There is an idea floating in the ether (or at least in my ether) that there is enough sunny federal land in Nevada to power the entire United States with solar power.
Some very rough math suggests it’s possible, requiring just over 11% of Nevada’s federal land. None of that includes space for batteries for storage or the massive transmission cables needed to export everything — both of which would greatly increase the footprint — and such a concentrated installation wouldn’t be very resilient or environmentally sound.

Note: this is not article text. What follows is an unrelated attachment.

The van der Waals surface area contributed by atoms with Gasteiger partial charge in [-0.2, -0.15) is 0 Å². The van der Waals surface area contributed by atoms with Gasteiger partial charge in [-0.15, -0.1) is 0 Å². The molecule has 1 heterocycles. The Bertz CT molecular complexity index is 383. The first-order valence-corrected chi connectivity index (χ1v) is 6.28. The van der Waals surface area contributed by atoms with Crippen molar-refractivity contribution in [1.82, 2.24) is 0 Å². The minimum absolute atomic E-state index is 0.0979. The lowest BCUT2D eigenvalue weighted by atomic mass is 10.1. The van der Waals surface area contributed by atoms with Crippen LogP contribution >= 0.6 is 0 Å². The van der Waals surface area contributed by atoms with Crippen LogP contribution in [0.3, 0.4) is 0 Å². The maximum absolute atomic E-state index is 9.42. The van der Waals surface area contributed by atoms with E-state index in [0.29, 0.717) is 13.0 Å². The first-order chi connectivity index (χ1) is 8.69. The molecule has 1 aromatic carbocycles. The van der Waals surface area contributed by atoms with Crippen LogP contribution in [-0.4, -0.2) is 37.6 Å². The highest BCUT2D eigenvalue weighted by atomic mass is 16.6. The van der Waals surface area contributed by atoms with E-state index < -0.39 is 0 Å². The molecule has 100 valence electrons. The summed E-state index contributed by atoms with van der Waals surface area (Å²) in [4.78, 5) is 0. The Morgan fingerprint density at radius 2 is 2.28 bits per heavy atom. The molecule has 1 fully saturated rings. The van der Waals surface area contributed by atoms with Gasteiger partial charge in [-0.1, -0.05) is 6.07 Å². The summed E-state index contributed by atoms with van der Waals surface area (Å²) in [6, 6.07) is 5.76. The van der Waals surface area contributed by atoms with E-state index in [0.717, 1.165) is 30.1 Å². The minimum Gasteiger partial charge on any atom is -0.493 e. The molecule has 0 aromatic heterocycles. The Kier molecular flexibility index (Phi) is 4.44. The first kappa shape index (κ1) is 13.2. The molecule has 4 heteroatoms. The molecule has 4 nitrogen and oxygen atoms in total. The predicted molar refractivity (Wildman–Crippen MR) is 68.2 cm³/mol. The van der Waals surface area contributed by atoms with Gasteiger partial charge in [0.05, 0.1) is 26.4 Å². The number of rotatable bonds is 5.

The point is, there’s room left! The federal government owns a lot of land in other sunny and windy places, not just Nevada.
So why don’t we have more sun and wind on public lands?
The Biden administration hopes to remove at least one roadblock. This week, the Department of the Interior announced a 50% cut in rental and capacity fees (a fee assessed based on how much power is produced) in an effort to encourage more solar and wind development on federal land. (Geothermal isn’t getting any love in this policy change for whatever reason.) Utility-scale wind and solar projects can incur lease costs of millions of dollars a year, so the boost could be significant.